Why can't I merge when there are uncommitted outstanding changes?
mads at kiilerich.com
Thu Apr 22 10:10:40 CDT 2010
Aardwolf wrote, On 04/22/2010 04:49 PM:
> But again, if I have uncommitted changes to file A, I have committed changes
> to file B, and on the "central" repository there are changes to file C. How
> hard can it be to automatically solve this by the tools? Isn't that what the
> tools are for?
> Why do I have to manually do so many tricks for that situation? I'm here to
> write code, not someone who loves constantly playing with version control
> systems. They're a very good tool to me to look up file histories (what did
> other people do), give my changes to the rest, and get their changes, but
> that's about it.
You are trying to use a workflow that (often) works with CVS or SVN. And
because these VCSs enforces a linear history you actually have to use a
workflow like you describe. The disadvantage is that you don't know
exactly what you are committing, and you can't verify that the merge is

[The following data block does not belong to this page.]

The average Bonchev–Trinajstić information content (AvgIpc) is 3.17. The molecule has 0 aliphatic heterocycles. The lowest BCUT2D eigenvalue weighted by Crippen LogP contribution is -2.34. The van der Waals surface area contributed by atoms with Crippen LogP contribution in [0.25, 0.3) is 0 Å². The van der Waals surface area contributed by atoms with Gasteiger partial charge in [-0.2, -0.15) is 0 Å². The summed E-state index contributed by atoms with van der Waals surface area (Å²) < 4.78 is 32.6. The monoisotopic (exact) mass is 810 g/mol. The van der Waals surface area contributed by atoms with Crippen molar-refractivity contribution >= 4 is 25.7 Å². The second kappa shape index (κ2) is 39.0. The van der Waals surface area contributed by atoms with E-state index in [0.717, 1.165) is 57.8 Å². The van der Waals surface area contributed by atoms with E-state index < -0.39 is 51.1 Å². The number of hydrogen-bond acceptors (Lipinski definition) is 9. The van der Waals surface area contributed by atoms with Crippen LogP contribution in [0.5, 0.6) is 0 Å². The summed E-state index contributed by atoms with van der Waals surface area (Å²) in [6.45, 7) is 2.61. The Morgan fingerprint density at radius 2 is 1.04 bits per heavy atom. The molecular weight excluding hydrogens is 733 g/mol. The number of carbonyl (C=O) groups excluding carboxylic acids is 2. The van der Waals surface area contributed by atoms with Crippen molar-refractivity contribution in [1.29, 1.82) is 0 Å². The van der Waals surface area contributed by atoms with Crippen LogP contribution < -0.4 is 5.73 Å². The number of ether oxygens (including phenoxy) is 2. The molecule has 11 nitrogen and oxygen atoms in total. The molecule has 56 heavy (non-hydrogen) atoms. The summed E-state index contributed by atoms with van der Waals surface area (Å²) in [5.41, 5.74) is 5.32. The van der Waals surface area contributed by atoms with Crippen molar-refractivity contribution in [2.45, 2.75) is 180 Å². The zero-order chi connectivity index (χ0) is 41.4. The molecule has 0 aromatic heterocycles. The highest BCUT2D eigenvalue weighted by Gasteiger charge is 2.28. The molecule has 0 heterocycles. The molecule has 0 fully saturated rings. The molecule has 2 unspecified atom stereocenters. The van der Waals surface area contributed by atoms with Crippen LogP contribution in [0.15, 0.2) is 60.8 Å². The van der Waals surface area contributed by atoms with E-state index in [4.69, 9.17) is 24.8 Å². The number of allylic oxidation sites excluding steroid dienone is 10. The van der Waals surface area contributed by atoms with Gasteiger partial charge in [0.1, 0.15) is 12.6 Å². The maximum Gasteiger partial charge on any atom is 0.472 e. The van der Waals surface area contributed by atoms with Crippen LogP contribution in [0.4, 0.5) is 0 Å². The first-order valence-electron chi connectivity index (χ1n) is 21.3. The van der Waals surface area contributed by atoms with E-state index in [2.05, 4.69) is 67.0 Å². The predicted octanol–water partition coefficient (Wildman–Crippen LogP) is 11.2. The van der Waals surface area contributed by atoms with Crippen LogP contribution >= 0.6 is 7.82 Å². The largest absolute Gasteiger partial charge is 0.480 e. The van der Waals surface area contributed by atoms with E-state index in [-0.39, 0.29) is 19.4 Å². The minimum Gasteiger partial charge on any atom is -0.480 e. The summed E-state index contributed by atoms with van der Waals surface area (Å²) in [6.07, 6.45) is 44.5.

correct. And sometimes things go terribly wrong.
Mercurial always tracks whole repositories and doesn't encourage
workflows where you have many different changes in your working
directory at once. For example, when you merge then Mercurial will use
the working directory to resolve conflicts, and after the merge the
working directory contains exactly how the changeset will look when you
commit the merge. There can thus not be other changes in the working
You have to change your work-flow a bit if you want to use Mercurial.
In your case I would probably wait with the merge until I am ready to
commit my local changes, commit them, and then merge and commit the
merge. If the merge goes wrong it can be discarded before commit and
If I need the other changes in order to continue I would create another
clone / working directory, pull the changesets that has to be merged
into it, do the merge and commit, and pull the result into the first
working directory and update. But note that the update with pending
changes in the working directory is slightly risky if you end up with
conflicts and can't resolve them correctly. Merging tracked revisions is
In the trivial case where distinct files are changed then Mercurials
work-flow is a bit overkill. But it is 100% reliable and works in all cases.
(And I suggest that you forget about extensions until you are familiar
with these work-flows.)
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